Archives for the month of: October, 2011

It has been a while since I studied and I have forgotten how to do it. (Though, past exam results would question if I have ever known how to do it.) Instead of re-reading and re-writing notes on topics I will possibly never ever contemplate again, even in the deep, dark recesses of my brain, I find myself pondering the deeper questions of life… what to get my sister for Christmas? Why didn’t I buy that lovely biscuit tin in France? Why did my mother not have me learn French In-vitro? What would I do if I won Lotto? What to cook for dinner? Coffee or tea?

And today’s question: could I make tomato chutney from canned tomatoes, a cheater’s tomato chutney of sorts? Could I? Is this a dangerous thought to be thinking right now? I am having wondrous visions of my business communication notes splattered delightfully in a sweet, red, juicy sauce…

A tomato chutney, I feel, is one of life’s staple ingredients. If made with the right ratio of brown sugar to vinegar to spices it really is the most versatile of condiments. A good tomato chutney can liven any dish. Take the corn fritters I had for lunch: palm sized, crisp edged, buttery yellow fritters with hints of coriander and pieces of red capsicum, well seasoned and kindly re-heated in the oven, rather than the microwave which makes all the difference. They were everything a corn fritter should have been. But, I couldn’t help thinking a sweet tomato chutney with traces of spice and ginger could have made these fritters truly exceptional.

This chutney, this chutney, you will be eating from the jar with a teaspoon. It is more like a jam, but don’t let that hinder its versatility. I think I will eat this on toast with a generous spreading of butter, or in rice dishes, or stirred through cream cheese for a dip, or atop baked potatoes, or as an omelette flavouring, or in any egg dish for that matter, or with cold roast chicken in a sandwich, or simply with cheese and a cracker.

This chutney-jam is very easy to make. Just mix everything in the pot until it reaches jam-like consistency. As it shimmers and simmers away the colours begin to change to richer and darker hues, the colour of ripe chillies, or smashed berries.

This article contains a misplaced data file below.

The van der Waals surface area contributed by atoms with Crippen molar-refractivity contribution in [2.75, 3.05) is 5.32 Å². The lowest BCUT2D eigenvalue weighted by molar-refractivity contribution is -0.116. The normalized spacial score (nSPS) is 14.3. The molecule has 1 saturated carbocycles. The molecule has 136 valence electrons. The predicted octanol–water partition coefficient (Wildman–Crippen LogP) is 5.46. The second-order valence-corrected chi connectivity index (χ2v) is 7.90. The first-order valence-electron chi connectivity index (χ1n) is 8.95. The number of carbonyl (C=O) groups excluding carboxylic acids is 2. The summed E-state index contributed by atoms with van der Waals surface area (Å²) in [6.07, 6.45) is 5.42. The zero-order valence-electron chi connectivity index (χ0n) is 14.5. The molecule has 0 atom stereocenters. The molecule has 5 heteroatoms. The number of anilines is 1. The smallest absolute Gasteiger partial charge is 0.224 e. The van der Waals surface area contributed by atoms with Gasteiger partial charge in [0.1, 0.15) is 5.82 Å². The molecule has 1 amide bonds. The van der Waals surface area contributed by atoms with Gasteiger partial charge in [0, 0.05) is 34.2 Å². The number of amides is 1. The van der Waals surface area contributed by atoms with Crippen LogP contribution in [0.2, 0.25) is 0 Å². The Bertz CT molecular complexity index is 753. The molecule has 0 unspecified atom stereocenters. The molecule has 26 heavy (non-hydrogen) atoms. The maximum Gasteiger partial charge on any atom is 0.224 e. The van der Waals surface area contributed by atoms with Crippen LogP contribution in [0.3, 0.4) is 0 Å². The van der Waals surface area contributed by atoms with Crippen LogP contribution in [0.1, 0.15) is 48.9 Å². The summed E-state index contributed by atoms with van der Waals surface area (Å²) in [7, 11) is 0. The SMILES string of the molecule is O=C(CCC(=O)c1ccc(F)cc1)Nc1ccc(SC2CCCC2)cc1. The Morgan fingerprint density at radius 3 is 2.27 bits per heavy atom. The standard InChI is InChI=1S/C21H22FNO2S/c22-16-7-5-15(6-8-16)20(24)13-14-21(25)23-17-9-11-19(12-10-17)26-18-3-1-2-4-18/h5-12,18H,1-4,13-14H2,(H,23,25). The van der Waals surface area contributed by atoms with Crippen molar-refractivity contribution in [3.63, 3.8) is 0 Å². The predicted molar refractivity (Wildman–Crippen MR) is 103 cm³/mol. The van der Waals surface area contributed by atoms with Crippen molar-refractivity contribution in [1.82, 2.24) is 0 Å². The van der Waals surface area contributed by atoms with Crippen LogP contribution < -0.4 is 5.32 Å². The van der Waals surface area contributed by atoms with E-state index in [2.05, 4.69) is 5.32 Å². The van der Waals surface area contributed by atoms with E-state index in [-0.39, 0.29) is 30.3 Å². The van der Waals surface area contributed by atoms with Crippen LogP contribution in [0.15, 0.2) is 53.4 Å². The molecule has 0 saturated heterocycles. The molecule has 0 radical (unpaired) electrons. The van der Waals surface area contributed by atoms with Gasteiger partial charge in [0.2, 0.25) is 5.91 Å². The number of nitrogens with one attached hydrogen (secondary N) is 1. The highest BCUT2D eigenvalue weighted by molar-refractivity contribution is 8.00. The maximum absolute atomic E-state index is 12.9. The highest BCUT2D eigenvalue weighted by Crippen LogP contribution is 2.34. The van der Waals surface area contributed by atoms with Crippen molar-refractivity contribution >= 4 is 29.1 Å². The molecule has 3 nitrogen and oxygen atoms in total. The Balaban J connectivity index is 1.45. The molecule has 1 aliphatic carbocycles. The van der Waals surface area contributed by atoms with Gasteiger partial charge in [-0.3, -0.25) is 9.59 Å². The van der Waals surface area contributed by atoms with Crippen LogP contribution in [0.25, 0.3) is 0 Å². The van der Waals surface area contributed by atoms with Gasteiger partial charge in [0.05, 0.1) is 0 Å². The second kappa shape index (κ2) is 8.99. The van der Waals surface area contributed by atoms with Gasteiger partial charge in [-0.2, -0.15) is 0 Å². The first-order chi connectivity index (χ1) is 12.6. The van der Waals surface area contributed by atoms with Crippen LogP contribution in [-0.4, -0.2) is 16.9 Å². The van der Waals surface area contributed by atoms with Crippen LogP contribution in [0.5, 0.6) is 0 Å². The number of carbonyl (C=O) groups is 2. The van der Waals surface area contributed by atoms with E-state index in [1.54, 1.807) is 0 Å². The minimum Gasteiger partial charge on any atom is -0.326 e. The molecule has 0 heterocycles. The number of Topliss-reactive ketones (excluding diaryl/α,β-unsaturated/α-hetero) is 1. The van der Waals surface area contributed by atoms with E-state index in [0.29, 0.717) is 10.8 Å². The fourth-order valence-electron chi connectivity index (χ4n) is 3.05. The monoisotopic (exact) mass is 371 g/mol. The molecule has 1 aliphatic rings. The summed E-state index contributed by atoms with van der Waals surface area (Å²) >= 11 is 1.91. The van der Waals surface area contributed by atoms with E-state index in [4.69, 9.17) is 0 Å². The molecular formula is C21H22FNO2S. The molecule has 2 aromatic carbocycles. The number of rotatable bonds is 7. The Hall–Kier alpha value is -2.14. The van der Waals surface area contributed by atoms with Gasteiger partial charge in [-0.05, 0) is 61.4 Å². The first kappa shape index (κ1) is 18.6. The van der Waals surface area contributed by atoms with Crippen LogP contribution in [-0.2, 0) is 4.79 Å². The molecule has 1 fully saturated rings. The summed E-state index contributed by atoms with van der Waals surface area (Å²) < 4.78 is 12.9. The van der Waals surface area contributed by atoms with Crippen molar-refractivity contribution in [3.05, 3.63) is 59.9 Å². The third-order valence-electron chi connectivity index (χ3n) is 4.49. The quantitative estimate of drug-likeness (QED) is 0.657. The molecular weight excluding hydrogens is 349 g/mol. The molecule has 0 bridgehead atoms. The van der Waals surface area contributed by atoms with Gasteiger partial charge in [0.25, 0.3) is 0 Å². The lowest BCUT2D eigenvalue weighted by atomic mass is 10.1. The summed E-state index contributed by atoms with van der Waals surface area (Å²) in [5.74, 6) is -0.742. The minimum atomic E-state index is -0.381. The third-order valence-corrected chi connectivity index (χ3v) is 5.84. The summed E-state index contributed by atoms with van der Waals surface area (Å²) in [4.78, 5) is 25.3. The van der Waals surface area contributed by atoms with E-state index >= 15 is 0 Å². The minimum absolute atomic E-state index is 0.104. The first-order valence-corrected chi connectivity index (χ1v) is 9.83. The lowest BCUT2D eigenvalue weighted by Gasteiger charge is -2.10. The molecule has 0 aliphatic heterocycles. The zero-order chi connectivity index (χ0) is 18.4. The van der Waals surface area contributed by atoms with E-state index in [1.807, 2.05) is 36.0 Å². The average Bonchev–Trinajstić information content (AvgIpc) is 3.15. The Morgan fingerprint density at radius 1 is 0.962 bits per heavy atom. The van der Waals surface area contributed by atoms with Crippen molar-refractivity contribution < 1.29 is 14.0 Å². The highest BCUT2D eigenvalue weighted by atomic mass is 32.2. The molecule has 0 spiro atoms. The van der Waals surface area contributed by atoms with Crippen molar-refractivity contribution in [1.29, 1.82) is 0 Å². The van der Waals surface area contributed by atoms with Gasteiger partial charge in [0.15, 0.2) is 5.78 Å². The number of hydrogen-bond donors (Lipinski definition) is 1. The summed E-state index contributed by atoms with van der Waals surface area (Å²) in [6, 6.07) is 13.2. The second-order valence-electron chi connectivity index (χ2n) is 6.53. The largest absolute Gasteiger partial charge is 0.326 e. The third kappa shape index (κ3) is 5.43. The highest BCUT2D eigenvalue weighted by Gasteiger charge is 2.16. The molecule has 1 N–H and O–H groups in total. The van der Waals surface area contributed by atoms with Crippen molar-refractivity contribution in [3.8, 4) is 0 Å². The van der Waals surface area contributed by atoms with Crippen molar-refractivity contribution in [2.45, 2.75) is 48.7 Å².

Ideal for dramatic note-staining. Or eating by the spoonful.

Tomato Chutney-Jam

Adapted from this recipe and this recipe.

1 800g tin of whole peeled tomatoes in juice plus 1 400g tin.
330-ish ml of white wine vinegar (or cider vinegar, or just plain white vinegar)
1 cinnamon quill
4-5 whole cloves
1 head garlic, finely diced
1 piece of ginger about the size of your thumb, finely diced
handful raisins
1/2 cup brown sugar
1 cup white sugar
1 1/2 teaspoons salt
generous pinch of chilli flakes (optional)

Pour the tins of tomatoes into a medium-large pot. Chop roughly with a knife. Using the 400g tin, fill 3/4 of the way up with vinegar, swirl to gather left over tomato juice. Pour into pot. Add remaining ingredients. Bring to the boil. Reduce to a simmer and leave uncovered for 90minutes, or until liquid has reduced and the consistency is thicker.

Take 2 preserving jars and sterilise in hot water or the oven. When jam has finished cooking, pour into jars and place lid tightly on top. Leave to cool. The jar lid should make a ‘pop’ sound as it seals itself.

If you plan on eating the chutney within 2-3 weeks, preserving jars are not necessary, simply place in fridge.

N.B If you would like a less sweet jam reduce the white sugar content to only half a cup.


The World Cup is over. The tourists will leave. The Cup will stay. We will have to find something else to talk about.

I feel the Rugby World Cup has opened an entirely new door to rugby appreciation for me. (Beyond the players’ physiques…) For the opening weekend, quarter finals, semi finals and finals weekends I have been working at Eden Park in Auckland. The atmosphere has been quite electric and everyone is so passionate. We have been able to watch snippets of the games while polishing glasses and making coffee. It does get a bit exciting. Although, we do worry about the effect of the game on our guests. Are they too nervous to eat? Will they leave in disgust and embarrassment as soon as the final whistle has blown? Will they drink to their success or to their sorrow?

Before the semi finals game between the All Blacks and the Wallabies we were busy folding napkins discussing the various merits of Dan Carter and Richie McCaw.